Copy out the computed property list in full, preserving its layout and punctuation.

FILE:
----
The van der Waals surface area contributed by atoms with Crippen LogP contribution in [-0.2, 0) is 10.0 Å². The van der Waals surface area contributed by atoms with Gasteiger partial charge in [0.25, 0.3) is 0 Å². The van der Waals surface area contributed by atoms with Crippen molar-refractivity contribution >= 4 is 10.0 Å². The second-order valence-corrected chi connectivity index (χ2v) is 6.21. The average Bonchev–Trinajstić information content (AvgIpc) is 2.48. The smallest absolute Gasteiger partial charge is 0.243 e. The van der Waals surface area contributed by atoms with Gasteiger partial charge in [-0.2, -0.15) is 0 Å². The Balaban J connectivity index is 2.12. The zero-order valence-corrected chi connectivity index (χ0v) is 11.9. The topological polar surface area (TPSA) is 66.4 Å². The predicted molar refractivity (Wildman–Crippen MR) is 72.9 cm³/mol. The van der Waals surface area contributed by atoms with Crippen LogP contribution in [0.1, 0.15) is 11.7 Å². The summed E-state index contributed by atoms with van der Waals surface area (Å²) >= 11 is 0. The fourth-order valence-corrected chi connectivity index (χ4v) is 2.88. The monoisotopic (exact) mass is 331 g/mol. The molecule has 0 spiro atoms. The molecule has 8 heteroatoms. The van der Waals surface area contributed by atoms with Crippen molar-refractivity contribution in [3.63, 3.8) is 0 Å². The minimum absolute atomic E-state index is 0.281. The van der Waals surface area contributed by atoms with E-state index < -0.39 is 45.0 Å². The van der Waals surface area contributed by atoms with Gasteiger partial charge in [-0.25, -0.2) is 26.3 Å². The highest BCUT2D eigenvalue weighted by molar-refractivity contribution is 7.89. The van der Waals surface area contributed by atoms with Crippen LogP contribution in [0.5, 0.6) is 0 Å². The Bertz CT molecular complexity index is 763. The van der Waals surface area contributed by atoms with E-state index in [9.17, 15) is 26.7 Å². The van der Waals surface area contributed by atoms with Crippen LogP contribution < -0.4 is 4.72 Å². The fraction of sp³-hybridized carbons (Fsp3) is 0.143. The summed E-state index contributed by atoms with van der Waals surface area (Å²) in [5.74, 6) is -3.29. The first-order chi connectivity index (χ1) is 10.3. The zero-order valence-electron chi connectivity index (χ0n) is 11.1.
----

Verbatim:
The van der Waals surface area contributed by atoms with Crippen LogP contribution in [-0.2, 0) is 10.0 Å². The van der Waals surface area contributed by atoms with Gasteiger partial charge in [0.25, 0.3) is 0 Å². The van der Waals surface area contributed by atoms with Crippen molar-refractivity contribution >= 4 is 10.0 Å². The second-order valence-corrected chi connectivity index (χ2v) is 6.21. The average Bonchev–Trinajstić information content (AvgIpc) is 2.48. The smallest absolute Gasteiger partial charge is 0.243 e. The van der Waals surface area contributed by atoms with Gasteiger partial charge in [-0.2, -0.15) is 0 Å². The Balaban J connectivity index is 2.12. The zero-order valence-corrected chi connectivity index (χ0v) is 11.9. The topological polar surface area (TPSA) is 66.4 Å². The predicted molar refractivity (Wildman–Crippen MR) is 72.9 cm³/mol. The van der Waals surface area contributed by atoms with Crippen LogP contribution in [0.1, 0.15) is 11.7 Å². The summed E-state index contributed by atoms with van der Waals surface area (Å²) >= 11 is 0. The fourth-order valence-corrected chi connectivity index (χ4v) is 2.88. The monoisotopic (exact) mass is 331 g/mol. The molecule has 0 spiro atoms. The molecule has 8 heteroatoms. The van der Waals surface area contributed by atoms with Crippen molar-refractivity contribution in [3.63, 3.8) is 0 Å². The minimum absolute atomic E-state index is 0.281. The van der Waals surface area contributed by atoms with E-state index < -0.39 is 45.0 Å². The van der Waals surface area contributed by atoms with Gasteiger partial charge in [-0.25, -0.2) is 26.3 Å². The highest BCUT2D eigenvalue weighted by molar-refractivity contribution is 7.89. The van der Waals surface area contributed by atoms with Crippen LogP contribution in [0.5, 0.6) is 0 Å². The Bertz CT molecular complexity index is 763. The van der Waals surface area contributed by atoms with E-state index in [9.17, 15) is 26.7 Å². The van der Waals surface area contributed by atoms with Crippen LogP contribution < -0.4 is 4.72 Å². The fraction of sp³-hybridized carbons (Fsp3) is 0.143. The summed E-state index contributed by atoms with van der Waals surface area (Å²) in [5.74, 6) is -3.29. The first-order chi connectivity index (χ1) is 10.3. The zero-order valence-electron chi connectivity index (χ0n) is 11.1.